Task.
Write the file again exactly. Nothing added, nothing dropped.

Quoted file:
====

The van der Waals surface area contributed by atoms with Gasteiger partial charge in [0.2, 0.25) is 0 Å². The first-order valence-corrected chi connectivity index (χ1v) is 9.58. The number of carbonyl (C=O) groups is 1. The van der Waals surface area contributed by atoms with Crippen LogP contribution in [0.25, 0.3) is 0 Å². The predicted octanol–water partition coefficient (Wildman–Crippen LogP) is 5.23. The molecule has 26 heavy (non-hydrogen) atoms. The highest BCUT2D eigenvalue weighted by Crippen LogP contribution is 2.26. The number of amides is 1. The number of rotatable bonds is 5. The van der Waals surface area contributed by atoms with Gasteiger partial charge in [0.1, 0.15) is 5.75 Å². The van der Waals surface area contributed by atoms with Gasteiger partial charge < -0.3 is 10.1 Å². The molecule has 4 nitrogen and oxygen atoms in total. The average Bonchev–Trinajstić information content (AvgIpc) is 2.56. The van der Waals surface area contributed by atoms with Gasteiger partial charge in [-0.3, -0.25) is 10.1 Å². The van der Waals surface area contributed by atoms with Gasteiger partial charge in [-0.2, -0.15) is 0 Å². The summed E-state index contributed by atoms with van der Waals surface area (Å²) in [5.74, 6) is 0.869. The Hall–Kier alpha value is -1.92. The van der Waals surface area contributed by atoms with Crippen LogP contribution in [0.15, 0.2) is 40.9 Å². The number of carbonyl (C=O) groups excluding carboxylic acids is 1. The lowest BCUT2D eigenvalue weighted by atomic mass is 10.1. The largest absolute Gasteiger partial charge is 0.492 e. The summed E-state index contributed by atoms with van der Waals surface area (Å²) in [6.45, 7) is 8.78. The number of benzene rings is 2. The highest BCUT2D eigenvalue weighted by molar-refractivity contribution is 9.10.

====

The van der Waals surface area contributed by atoms with Gasteiger partial charge in [0.2, 0.25) is 0 Å². The first-order valence-corrected chi connectivity index (χ1v) is 9.58. The number of carbonyl (C=O) groups is 1. The van der Waals surface area contributed by atoms with Crippen LogP contribution in [0.25, 0.3) is 0 Å². The predicted octanol–water partition coefficient (Wildman–Crippen LogP) is 5.23. The molecule has 26 heavy (non-hydrogen) atoms. The highest BCUT2D eigenvalue weighted by Crippen LogP contribution is 2.26. The number of amides is 1. The number of rotatable bonds is 5. The van der Waals surface area contributed by atoms with Gasteiger partial charge in [0.1, 0.15) is 5.75 Å². The van der Waals surface area contributed by atoms with Gasteiger partial charge < -0.3 is 10.1 Å². The molecule has 4 nitrogen and oxygen atoms in total. The average Bonchev–Trinajstić information content (AvgIpc) is 2.56. The van der Waals surface area contributed by atoms with Gasteiger partial charge in [-0.3, -0.25) is 10.1 Å². The van der Waals surface area contributed by atoms with Gasteiger partial charge in [-0.2, -0.15) is 0 Å². The summed E-state index contributed by atoms with van der Waals surface area (Å²) in [5.74, 6) is 0.869. The Hall–Kier alpha value is -1.92. The van der Waals surface area contributed by atoms with Crippen LogP contribution in [0.15, 0.2) is 40.9 Å². The number of carbonyl (C=O) groups excluding carboxylic acids is 1. The lowest BCUT2D eigenvalue weighted by atomic mass is 10.1. The largest absolute Gasteiger partial charge is 0.492 e. The summed E-state index contributed by atoms with van der Waals surface area (Å²) in [6.45, 7) is 8.78. The number of benzene rings is 2. The highest BCUT2D eigenvalue weighted by molar-refractivity contribution is 9.10.